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Sunday, 14 December 2008

Asylum changes in the draft Immigration and Citizenship Bill


Points taken from "Immigration monster unleashed" by Emma Ginn for the IRR.

A project to replace the mess of immigration legislation by a 'simplified, clear and coherent legal framework' to control borders, manage migration and 'reform the path to citizenship' was announced in the Queen's Speech at the opening of the 2008-9 parliamentary session. A partial draft of the Borders, Immigration and Citizenship Bill was published for consultation in July 2008, and forms the basis of the legislation.

The draft Bill brings together in one place provisions on permission to enter and stay in the UK, and expulsion; criteria for naturalisation as a British citizen; powers of examination and detention; immigration offences; carriers' liability; employers' liability for undocumented workers; and provision for appeals.

So far, there are 214 clauses and three schedules, and dozens of regulation-making powers which will provide the detail - and important topics such as immigration officers' powers of search and seizure, data sharing, biometric registration, asylum support, and the system of appeal and review of immigration decisions (other than first-instance appeals) remain to be covered. When it is complete, the Bill is set to be a monster.

A monster in more ways than one. In the course of 'simplification', rights are lost, and the powers of immigration police, and the scope for criminalisation of those crossing their path, enhanced.

Removing higher appeal right

Another issue flagged up by immigration minister Phil Woolas is the removal of rights of appeal beyond the Asylum and Immigration Tribunal, a deeply controversial issue.

An earlier attempt to remove higher court appeal and review rights in 2004 was defeated when Law Lords voiced their opposition. A consultation paper, 'Immigration Appeals', published in August, once again seeks to remove or severely restrict higher court scrutiny, this time by transferring judicial review powers to the upper tier of the Tribunal, while severely limiting recourse to the Court of Appeal.

The proposal has already provoked strong opposition on constitutional grounds and in the name of access to justice, and if it is included in the draft Bill, there will be strong resistance.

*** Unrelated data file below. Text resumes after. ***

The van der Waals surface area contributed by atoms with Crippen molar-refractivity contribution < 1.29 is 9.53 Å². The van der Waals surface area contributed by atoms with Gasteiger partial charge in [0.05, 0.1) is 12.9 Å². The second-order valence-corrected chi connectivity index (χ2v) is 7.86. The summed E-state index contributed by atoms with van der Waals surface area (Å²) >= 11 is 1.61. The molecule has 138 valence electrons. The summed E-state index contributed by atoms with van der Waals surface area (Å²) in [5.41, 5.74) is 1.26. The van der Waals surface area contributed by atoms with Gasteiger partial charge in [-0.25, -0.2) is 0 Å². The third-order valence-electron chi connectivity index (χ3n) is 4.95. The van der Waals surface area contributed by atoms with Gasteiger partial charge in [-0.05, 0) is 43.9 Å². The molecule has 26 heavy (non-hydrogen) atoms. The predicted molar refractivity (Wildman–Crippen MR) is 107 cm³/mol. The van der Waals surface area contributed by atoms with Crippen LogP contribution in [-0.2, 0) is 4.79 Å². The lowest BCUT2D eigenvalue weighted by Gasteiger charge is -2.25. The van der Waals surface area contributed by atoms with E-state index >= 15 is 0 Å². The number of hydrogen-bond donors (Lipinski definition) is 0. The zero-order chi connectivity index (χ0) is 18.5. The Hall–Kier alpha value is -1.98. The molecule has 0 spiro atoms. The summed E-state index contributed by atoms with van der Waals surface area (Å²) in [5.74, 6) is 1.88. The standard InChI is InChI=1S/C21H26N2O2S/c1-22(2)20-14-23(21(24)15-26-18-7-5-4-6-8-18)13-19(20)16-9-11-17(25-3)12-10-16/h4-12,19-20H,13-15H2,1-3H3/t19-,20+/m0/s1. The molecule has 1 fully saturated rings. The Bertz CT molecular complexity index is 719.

Other objectionable features of the draft legislation, not referred to in the Queen's Speech, include:

  • New powers for immigration officers to stop people in the street and demand to see proof of entitlement to be here;
  • New powers for immigration officers (or 'Border Agency officials') to examine passengers leaving the country to ascertain whether they have committed any immigration offences in the UK, and if so, to stop them coming back;
  • Still no statutory limitation on the length of immigration detention;
  • No limitation of the power to detain children, even though for the first time the Bill contains a duty to have regard to the welfare of children when exercising immigration functions;
  • Commonwealth citizens with the right of abode will lose it and be given 'immigration permission' (IP) instead. This leaves them open to the possibility of expulsion;
  • The exemption from deportation of certain long-resident Commonwealth citizens has gone;
  • The merging of deportation and administrative removal means that breach of any of these conditions can lead to expulsion for an unlimited period (with no right of appeal) as well as to criminal prosecution;
  • Anyone assaulting, obstructing or resisting anyone exercising functions under the Act commits a criminal offence - a new level of criminalisation;
  • New statutory limitations mean that the Asylum and Immigration Tribunal will no longer have the power to allow appeals if they think the Home Office decision is too harsh, if the decision was correct as a matter of law.

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